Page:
Let's face it, there's a plug-in for everything, with no exception for 3ds Max. There are plug-ins for exporting, animating, unwrapping, lighting, modeling, twisting, turning, driving, spilling, exploding, launching, rendering, shading, and smashing. There are plug-ins to grow vines, build rocks, shape trees, make creatures talk, guns shoot, ships fly, and cars drive. There are even plug-ins that create fire, rain, snow, water, glass, metal, and more. Every once in a while, though, I find one that screams, "Hey! Look at me!” This year that plug-in is Para 3d, which can be found online at http://torabiarchitect.com/parametric-array/.
Para 3d is a very impressive 3ds Max plug-in for advanced, dynamic, parametric arrays providing users with the ability to array objects with an unlimited number of options. Para 3d allows users to control every single aspect of an array using node-based drag/drop actions we are familiar with by using the Material Slate Editor. Creating parametric walls, fractal pyramids, and arrays conforming to curves with the ability to change and update on the fly becomes a matter of simply clicking, dragging, dropping, or changing values. In a matter of minutes, users can present multiple concepts while manipulating objects heights, widths, rotations, thickness, and more while conforming to a multitude of shape or position controls that impact every object arrayed.
Makers of Para 3d have worked hard to provide an efficient program that uses the least amount of memory possible. After download, installation, and startup, 3ds Max users are directed to set up a few toolbars and license the software. Directions are clear and concise, with a multitude of text and video tutorials to assist users if they run into any problems. Once completed, users restart 3ds Max, create an object, and initialize the program.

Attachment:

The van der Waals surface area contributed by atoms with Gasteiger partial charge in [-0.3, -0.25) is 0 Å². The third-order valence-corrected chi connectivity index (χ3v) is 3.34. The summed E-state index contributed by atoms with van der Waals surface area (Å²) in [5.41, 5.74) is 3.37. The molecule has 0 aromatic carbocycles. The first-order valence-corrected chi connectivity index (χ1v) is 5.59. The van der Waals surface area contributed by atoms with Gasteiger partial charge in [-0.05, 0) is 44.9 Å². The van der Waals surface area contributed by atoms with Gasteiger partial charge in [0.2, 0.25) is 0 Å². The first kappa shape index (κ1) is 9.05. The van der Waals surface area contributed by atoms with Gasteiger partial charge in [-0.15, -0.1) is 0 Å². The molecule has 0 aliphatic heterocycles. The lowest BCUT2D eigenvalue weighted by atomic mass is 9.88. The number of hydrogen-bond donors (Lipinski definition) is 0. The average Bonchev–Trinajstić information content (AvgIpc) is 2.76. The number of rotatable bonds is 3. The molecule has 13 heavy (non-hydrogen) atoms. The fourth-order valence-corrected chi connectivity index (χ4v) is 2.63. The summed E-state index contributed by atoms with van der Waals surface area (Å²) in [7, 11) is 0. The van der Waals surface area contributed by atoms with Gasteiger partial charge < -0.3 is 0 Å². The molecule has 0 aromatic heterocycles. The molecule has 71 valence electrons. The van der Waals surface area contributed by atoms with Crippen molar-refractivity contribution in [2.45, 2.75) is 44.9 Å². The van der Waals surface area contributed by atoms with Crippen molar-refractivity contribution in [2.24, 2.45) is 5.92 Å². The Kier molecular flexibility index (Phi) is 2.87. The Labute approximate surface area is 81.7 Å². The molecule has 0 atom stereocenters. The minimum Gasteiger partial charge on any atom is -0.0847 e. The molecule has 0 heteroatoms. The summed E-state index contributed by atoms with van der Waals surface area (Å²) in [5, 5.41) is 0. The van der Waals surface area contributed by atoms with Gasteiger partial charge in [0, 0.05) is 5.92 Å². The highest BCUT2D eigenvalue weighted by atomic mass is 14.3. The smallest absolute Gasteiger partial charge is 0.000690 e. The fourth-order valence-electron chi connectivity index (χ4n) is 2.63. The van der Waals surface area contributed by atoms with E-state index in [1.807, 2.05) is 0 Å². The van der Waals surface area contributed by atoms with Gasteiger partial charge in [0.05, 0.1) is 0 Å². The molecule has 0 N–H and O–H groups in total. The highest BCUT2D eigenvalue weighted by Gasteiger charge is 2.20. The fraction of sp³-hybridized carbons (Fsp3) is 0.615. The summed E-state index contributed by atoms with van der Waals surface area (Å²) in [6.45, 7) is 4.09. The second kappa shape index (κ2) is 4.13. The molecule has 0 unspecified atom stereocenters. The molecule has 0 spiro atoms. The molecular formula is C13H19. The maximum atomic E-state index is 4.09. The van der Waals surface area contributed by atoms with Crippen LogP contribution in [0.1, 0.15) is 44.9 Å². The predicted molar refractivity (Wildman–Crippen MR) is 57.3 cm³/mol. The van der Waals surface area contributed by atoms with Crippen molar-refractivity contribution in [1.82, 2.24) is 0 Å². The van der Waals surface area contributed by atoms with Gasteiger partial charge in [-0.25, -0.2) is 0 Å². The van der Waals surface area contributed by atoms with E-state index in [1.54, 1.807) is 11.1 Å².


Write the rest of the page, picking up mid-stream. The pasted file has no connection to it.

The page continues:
Figure 1: Initialize the program
The program begins by asking users if they want to create an array or assign a controller, copy the object selected or create instances, keep the original object intact or not, and how many copies users want to manipulate. Once the options are selected, Para 3d opens with an attractive editor interface populated with a node representing the objects being arrayed.
Figure 2: Para 3d editor
The options are endless. With that said, I won’t cover any specific ones. But simply put, users can control virtually any number of values associated with an array using its node-based control and values. We have the ability to transform objects by position and rotation using the xyz values, scale objects, and alter the various width, height, and length values of every segment.
Figure 3: Array node
In addition, users can attach a multitude of controllers to each of the nodes’ values to manipulate them further. With controllers, users can force arrayed objects to follow curves, shapes, deform, or adjust in linear or non-linear fashion, following virtually any value or path a user desires.
Figure 4 – Controllers
Last I checked, there were more than 70 tutorials on the Para 3d website showing users how to complete complex tasks in just a matter of minutes. Please visit the site at http://torabiarchitect.com/parametric-array/ to see if this plug-in is right for you.